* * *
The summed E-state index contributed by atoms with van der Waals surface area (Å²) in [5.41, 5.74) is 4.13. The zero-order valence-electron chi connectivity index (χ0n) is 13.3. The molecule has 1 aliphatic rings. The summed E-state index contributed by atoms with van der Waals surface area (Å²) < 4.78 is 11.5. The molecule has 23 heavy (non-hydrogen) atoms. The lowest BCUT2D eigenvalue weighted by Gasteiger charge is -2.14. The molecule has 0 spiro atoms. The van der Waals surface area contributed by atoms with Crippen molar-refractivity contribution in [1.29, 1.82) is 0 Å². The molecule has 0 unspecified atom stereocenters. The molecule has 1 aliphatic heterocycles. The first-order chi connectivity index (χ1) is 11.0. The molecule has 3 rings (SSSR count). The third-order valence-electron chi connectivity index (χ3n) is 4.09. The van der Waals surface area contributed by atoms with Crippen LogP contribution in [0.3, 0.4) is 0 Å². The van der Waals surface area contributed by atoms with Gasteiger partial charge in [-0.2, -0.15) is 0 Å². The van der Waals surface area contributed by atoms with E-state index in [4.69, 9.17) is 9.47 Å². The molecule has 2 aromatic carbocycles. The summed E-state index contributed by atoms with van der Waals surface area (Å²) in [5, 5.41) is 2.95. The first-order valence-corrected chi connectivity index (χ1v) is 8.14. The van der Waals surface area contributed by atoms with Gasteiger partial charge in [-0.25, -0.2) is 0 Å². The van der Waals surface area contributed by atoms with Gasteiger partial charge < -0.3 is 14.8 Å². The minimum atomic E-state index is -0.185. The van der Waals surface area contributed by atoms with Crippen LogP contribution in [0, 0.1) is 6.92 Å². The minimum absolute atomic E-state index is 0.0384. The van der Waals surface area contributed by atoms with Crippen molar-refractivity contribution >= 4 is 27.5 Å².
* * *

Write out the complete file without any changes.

The summed E-state index contributed by atoms with van der Waals surface area (Å²) in [5.41, 5.74) is 4.13. The zero-order valence-electron chi connectivity index (χ0n) is 13.3. The molecule has 1 aliphatic rings. The summed E-state index contributed by atoms with van der Waals surface area (Å²) < 4.78 is 11.5. The molecule has 23 heavy (non-hydrogen) atoms. The lowest BCUT2D eigenvalue weighted by Gasteiger charge is -2.14. The molecule has 0 spiro atoms. The van der Waals surface area contributed by atoms with Crippen molar-refractivity contribution in [1.29, 1.82) is 0 Å². The molecule has 0 unspecified atom stereocenters. The molecule has 1 aliphatic heterocycles. The first-order chi connectivity index (χ1) is 11.0. The molecule has 3 rings (SSSR count). The third-order valence-electron chi connectivity index (χ3n) is 4.09. The van der Waals surface area contributed by atoms with Crippen LogP contribution in [0.3, 0.4) is 0 Å². The van der Waals surface area contributed by atoms with Gasteiger partial charge in [-0.2, -0.15) is 0 Å². The van der Waals surface area contributed by atoms with E-state index in [4.69, 9.17) is 9.47 Å². The molecule has 2 aromatic carbocycles. The summed E-state index contributed by atoms with van der Waals surface area (Å²) in [5, 5.41) is 2.95. The first-order valence-corrected chi connectivity index (χ1v) is 8.14. The van der Waals surface area contributed by atoms with Gasteiger partial charge in [-0.25, -0.2) is 0 Å². The van der Waals surface area contributed by atoms with Gasteiger partial charge < -0.3 is 14.8 Å². The minimum atomic E-state index is -0.185. The van der Waals surface area contributed by atoms with Crippen LogP contribution in [0, 0.1) is 6.92 Å². The minimum absolute atomic E-state index is 0.0384. The van der Waals surface area contributed by atoms with Crippen molar-refractivity contribution >= 4 is 27.5 Å².